Oleg Kil'dyushov 1
  • 1 National Research University Higher School of Economics, 20 Myasnitskaya Str., Moscow, 101000, Russian Federation

Not All Will Be Saved: The Boundaries of the Political Community as a Socio-ontological Premise

2018, vol. 17, No. 3, pp. 90–106 [issue contents]
The article offers an exposition of the range of topics discussed at the events of the Centre for Fundamental Sociology at the National Research University Higher School of Economics in 2017–2018. These topics were generally connected with the basic theme of the return of the sacred to the world of late modernity which seemed to be completely secularized long ago. Special emphasis is given to the role the state plays in this process of the political rehabilitation of the transcendent. The statement of the problem starts with the analysis of significant structural changes within the global discursive landscape, including the demise of the leading role of triumphalist globalization narratives which, until recently, dominated the sphere of values and symbolic meanings. Then it raises the question of the return of the state as an operator of worldly, secular salvation, which, through its institutions, ensures the inclusion of the social world into the transcendent one, thereby defining the circle of those to be rescued. A short historical-philosophical excursus then demonstrates the rooted-ness of the problem of borders of communities in solidarity united by certain transcendent values in the tradition of social science since the times of antiquity. The next section, appealing to the Aristotelian understanding of the political, proposes a participatory model of the mutual recognition for the members of a certain “We”-group structurally separated from other historically-contingent communities of fate. By conceptual means, the article offers an analysis of the attempts to overcome the inevitably discrete character of social ontology undertaken by universalist discourse through the return to cosmopolitan utopias such as projects of global citizenship, post-national inclusive politics, etc. Finally, the text proposes a reconstruction of the alternative line of argumentation usually associated with the names of Aristotle and Rousseau, but explicitly developed by Carl Schmitt. In this line of reasoning, homogeneity is postulated as a condition of the possibility for any community of solidarity. The article offers preliminary conclusions on the relevance of this topic to the theory of social order.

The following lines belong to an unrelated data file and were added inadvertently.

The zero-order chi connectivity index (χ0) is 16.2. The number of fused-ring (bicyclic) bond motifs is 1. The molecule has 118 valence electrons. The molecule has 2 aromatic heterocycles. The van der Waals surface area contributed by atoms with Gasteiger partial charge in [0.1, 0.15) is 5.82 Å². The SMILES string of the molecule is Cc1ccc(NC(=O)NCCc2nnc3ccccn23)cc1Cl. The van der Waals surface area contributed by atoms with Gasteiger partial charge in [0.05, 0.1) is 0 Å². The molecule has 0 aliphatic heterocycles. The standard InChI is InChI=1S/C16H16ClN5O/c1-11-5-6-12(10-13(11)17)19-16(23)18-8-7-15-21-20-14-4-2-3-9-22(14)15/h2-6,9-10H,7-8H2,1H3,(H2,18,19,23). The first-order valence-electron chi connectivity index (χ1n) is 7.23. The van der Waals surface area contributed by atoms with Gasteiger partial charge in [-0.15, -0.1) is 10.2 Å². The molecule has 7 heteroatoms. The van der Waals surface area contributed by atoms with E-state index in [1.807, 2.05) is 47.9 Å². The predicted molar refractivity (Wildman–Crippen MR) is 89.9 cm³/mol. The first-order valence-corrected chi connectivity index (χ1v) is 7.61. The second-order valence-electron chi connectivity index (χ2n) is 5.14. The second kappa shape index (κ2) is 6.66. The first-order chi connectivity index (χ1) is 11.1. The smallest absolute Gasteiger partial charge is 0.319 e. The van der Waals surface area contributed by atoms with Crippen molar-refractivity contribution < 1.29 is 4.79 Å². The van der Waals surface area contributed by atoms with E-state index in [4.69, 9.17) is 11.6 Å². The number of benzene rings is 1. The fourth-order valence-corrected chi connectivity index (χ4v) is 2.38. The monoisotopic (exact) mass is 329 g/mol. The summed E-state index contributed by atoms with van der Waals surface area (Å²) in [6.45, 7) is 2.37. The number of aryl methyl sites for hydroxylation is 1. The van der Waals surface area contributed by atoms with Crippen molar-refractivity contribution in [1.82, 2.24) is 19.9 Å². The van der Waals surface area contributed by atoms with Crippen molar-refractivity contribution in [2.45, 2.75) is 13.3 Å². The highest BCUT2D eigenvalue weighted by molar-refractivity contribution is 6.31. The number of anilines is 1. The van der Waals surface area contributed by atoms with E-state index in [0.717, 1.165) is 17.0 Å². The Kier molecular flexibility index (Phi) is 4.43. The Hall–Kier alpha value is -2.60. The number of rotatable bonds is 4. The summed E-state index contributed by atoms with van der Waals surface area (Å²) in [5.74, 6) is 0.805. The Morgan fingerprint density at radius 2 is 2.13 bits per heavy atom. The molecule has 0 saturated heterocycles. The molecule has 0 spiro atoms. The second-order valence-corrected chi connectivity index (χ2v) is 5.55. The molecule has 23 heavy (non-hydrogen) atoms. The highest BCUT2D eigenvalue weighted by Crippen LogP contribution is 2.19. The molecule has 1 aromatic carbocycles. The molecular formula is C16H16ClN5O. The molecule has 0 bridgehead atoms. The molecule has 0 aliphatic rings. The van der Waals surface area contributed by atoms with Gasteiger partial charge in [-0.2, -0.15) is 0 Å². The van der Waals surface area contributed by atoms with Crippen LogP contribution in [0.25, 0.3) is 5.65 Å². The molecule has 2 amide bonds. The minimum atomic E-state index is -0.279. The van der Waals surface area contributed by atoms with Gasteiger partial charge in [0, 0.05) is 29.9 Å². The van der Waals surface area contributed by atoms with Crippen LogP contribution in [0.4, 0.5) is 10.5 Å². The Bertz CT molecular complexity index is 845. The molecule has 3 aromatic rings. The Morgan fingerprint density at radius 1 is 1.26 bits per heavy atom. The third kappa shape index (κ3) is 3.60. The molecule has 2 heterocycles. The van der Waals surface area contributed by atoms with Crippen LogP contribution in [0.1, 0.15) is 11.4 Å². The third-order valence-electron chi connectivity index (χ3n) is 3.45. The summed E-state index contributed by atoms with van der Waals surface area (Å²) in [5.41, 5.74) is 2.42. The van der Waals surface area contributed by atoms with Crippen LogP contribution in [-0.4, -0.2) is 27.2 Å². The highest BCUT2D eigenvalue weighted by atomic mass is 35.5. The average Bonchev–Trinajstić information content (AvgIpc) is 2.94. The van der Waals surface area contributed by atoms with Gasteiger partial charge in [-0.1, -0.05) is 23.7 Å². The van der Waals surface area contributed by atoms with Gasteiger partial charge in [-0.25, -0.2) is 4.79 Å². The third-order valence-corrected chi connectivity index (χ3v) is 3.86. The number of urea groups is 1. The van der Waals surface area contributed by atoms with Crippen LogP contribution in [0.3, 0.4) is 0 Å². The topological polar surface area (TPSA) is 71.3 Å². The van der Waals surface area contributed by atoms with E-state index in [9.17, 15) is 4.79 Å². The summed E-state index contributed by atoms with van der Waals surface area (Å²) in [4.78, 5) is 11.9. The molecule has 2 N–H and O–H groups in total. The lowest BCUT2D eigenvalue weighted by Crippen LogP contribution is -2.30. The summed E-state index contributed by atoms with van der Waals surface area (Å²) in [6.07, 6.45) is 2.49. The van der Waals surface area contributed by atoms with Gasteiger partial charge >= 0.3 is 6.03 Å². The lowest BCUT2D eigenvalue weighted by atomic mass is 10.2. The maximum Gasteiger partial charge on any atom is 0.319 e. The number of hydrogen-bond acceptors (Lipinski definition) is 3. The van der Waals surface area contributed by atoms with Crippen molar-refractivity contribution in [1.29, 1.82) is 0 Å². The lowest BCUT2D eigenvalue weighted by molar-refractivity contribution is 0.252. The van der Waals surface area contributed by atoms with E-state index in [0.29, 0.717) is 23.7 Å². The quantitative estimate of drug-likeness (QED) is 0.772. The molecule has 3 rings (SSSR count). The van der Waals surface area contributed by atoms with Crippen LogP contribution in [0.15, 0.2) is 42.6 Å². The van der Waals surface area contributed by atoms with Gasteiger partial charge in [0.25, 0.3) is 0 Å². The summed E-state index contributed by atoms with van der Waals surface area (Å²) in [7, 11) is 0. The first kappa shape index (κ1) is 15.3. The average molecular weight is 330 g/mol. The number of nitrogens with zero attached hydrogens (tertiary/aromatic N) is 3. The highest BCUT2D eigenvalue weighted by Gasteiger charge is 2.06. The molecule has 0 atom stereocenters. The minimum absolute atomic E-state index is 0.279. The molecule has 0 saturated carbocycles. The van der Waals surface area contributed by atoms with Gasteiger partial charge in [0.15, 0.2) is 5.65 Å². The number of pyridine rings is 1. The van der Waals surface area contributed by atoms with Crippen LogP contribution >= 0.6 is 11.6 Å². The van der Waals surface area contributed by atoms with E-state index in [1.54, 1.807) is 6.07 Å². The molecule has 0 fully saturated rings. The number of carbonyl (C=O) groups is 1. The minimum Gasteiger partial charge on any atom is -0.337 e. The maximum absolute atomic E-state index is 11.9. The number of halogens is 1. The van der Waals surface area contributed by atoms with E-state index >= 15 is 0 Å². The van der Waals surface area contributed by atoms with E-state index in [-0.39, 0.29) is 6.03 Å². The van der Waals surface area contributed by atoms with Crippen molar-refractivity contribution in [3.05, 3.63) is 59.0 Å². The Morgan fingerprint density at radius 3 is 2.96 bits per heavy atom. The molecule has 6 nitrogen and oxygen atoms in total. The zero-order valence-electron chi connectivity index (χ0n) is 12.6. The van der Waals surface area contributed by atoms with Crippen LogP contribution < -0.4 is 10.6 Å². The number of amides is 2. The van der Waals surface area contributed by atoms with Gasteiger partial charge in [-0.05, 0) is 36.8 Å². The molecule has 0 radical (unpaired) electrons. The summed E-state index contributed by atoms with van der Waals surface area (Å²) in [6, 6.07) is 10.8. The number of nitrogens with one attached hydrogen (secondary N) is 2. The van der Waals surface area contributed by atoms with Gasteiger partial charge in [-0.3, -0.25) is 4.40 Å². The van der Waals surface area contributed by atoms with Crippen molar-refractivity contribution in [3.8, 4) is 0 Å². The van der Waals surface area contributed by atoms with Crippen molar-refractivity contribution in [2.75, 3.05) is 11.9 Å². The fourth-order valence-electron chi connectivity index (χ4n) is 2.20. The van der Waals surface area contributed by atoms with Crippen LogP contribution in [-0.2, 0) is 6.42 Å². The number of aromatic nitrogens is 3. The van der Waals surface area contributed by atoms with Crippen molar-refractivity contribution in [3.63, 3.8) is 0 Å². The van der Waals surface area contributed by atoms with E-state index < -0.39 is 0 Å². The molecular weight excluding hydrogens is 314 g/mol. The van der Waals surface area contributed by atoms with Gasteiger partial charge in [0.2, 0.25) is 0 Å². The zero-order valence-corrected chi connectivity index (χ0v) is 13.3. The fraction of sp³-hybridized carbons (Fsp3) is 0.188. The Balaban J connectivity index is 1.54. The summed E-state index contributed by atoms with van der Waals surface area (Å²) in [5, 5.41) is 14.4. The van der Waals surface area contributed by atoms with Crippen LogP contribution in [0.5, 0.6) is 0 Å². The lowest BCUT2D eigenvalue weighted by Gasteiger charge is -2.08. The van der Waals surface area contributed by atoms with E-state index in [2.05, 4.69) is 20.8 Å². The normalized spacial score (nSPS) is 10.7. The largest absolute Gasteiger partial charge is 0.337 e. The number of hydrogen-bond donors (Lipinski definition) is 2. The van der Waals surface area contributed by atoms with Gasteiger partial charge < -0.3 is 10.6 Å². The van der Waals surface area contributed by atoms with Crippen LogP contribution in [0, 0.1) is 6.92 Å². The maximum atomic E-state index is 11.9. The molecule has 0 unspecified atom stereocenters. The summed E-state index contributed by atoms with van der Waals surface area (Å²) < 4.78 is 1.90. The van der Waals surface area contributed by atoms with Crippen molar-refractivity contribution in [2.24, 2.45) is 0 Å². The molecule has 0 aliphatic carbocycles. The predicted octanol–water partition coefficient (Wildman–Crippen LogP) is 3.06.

Citation: Kil'dyushov O. (2018) Spasutsya ne vse: granitsy politicheskogo soobshchestva kak sotsial'no-ontologicheskaya predposylka [Not All Will Be Saved: The Boundaries of the Political Community as a Socio-ontological Premise]. The Russian Sociological Review, vol. 17, no 3, pp. 90-106 (in Russian)
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